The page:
Carl Icahn’s wealth has plunged by $15 billion since a short-seller targeted him – but the activist investor says he’s ready to fight back

carl icahn

Activist investor Carl Icahn.Brendan McDermid/Reuters

  • Carl Icahn’s wealth has fallen by $15 billion since Hindenburg targeted him last month.

  • The 87-year-old activist investor said in a recent interview that he’s ready to fight the short-seller.

  • “If you’re going to be bothered by this, you shouldn’t be in this business,” Icahn told Bloomberg.

Carl Icahn said in a recent interview that he’s bracing for a fight against Hindenburg Research after its report last month cratered his personal fortune.

The 87-year-old activist investor told Bloomberg that while he didn’t expect the short-seller to target him, he’s relishing the battle to defend his business empire.

“People come and ask me, ‘How do you feel?’ Maybe it sounds strange, but it doesn’t really affect me a whole lot. It’s my nature,” Icahn said in the interview, published Monday evening.

“If you’re going to be bothered by this, you shouldn’t be in this business,” he added.

Icahn’s comments come after his wealth plummeted by $15 billion following the release of Hindenburg’s report.

According to the Bloomberg Billionaires Index, the activist investor’s net worth has slumped from nearly $25 billion to just under $10 billion since the short-seller said Icahn Enterprises (IEP) was significantly overvalued on May 2.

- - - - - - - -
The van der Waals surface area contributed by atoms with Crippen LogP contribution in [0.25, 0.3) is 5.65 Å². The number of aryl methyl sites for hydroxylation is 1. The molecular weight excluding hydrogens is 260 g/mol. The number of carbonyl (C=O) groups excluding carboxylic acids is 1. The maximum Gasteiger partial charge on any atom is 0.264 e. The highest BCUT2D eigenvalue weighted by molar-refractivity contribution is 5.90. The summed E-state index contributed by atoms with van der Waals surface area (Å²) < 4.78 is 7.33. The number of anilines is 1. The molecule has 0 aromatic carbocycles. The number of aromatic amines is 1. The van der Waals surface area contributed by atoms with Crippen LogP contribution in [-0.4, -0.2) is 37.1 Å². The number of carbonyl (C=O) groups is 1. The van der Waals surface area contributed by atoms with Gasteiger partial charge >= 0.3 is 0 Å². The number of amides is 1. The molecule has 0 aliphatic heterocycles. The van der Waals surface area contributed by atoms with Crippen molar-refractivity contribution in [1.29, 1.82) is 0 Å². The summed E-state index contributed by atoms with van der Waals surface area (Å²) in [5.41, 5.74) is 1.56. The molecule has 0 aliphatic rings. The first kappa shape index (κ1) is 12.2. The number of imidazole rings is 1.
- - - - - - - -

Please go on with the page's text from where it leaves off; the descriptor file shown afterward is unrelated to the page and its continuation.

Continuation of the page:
Hindenburg alleged that the Wall Street legend’s holding company inflated asset valuations and used “ponzi-like economic structures” to move money from new investors to older ones.

Icahn said at the time that Hindenburg’s report was purely “self-serving” and that he stood by his conglomerate’s public disclosures.

But IEP shares have plummeted 43% since the short-seller targeted the company, wiping out a big chunk of Icahn’s wealth.

Icahn told Bloomberg that he’s still pressing ahead with an attack of his own against gene-sequencing company Illumina, which is set to hold its annual shareholder meeting on Thursday.

The veteran investor also expressed regret for making a costly bet that US markets and the economy would tank, which cost his company $9 billion over the course of several years.

“I strayed from what I really do the best,” Icahn told Bloomberg. “Yeah, I could’ve been richer.”

Read more: Carl Icahn’s business empire just became Hindenburg’s latest target. Here are some of the short seller’s other big bets.

Read the original article on Business Insider

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